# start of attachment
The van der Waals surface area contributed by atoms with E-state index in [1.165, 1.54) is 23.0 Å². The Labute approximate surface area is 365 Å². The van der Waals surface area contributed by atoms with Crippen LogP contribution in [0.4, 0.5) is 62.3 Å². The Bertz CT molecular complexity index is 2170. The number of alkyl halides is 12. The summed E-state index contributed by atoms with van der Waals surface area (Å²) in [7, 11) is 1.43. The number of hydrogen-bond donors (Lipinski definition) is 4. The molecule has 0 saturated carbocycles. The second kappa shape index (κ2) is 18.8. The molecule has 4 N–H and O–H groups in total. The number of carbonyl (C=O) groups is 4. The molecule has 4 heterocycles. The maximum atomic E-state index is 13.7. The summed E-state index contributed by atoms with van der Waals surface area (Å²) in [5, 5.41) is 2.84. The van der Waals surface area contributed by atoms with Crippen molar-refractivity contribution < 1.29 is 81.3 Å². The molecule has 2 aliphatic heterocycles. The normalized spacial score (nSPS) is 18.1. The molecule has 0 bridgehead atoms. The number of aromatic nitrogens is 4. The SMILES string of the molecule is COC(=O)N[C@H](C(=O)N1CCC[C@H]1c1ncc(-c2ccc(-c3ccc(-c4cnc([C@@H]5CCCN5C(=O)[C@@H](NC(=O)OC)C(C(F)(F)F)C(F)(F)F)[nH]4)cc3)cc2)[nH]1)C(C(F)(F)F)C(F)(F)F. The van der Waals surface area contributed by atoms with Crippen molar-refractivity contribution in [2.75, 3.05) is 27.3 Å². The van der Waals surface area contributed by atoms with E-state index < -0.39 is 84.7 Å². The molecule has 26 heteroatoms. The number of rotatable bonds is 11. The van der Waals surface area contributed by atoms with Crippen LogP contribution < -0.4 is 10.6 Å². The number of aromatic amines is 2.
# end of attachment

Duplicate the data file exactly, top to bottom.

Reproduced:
The van der Waals surface area contributed by atoms with E-state index in [1.165, 1.54) is 23.0 Å². The Labute approximate surface area is 365 Å². The van der Waals surface area contributed by atoms with Crippen LogP contribution in [0.4, 0.5) is 62.3 Å². The Bertz CT molecular complexity index is 2170. The number of alkyl halides is 12. The summed E-state index contributed by atoms with van der Waals surface area (Å²) in [7, 11) is 1.43. The number of hydrogen-bond donors (Lipinski definition) is 4. The molecule has 0 saturated carbocycles. The second kappa shape index (κ2) is 18.8. The molecule has 4 N–H and O–H groups in total. The number of carbonyl (C=O) groups is 4. The molecule has 4 heterocycles. The maximum atomic E-state index is 13.7. The summed E-state index contributed by atoms with van der Waals surface area (Å²) in [5, 5.41) is 2.84. The van der Waals surface area contributed by atoms with Crippen molar-refractivity contribution < 1.29 is 81.3 Å². The molecule has 2 aliphatic heterocycles. The normalized spacial score (nSPS) is 18.1. The molecule has 0 bridgehead atoms. The number of aromatic nitrogens is 4. The SMILES string of the molecule is COC(=O)N[C@H](C(=O)N1CCC[C@H]1c1ncc(-c2ccc(-c3ccc(-c4cnc([C@@H]5CCCN5C(=O)[C@@H](NC(=O)OC)C(C(F)(F)F)C(F)(F)F)[nH]4)cc3)cc2)[nH]1)C(C(F)(F)F)C(F)(F)F. The van der Waals surface area contributed by atoms with Crippen molar-refractivity contribution in [2.75, 3.05) is 27.3 Å². The van der Waals surface area contributed by atoms with E-state index < -0.39 is 84.7 Å². The molecule has 26 heteroatoms. The number of rotatable bonds is 11. The van der Waals surface area contributed by atoms with Crippen LogP contribution < -0.4 is 10.6 Å². The number of aromatic amines is 2.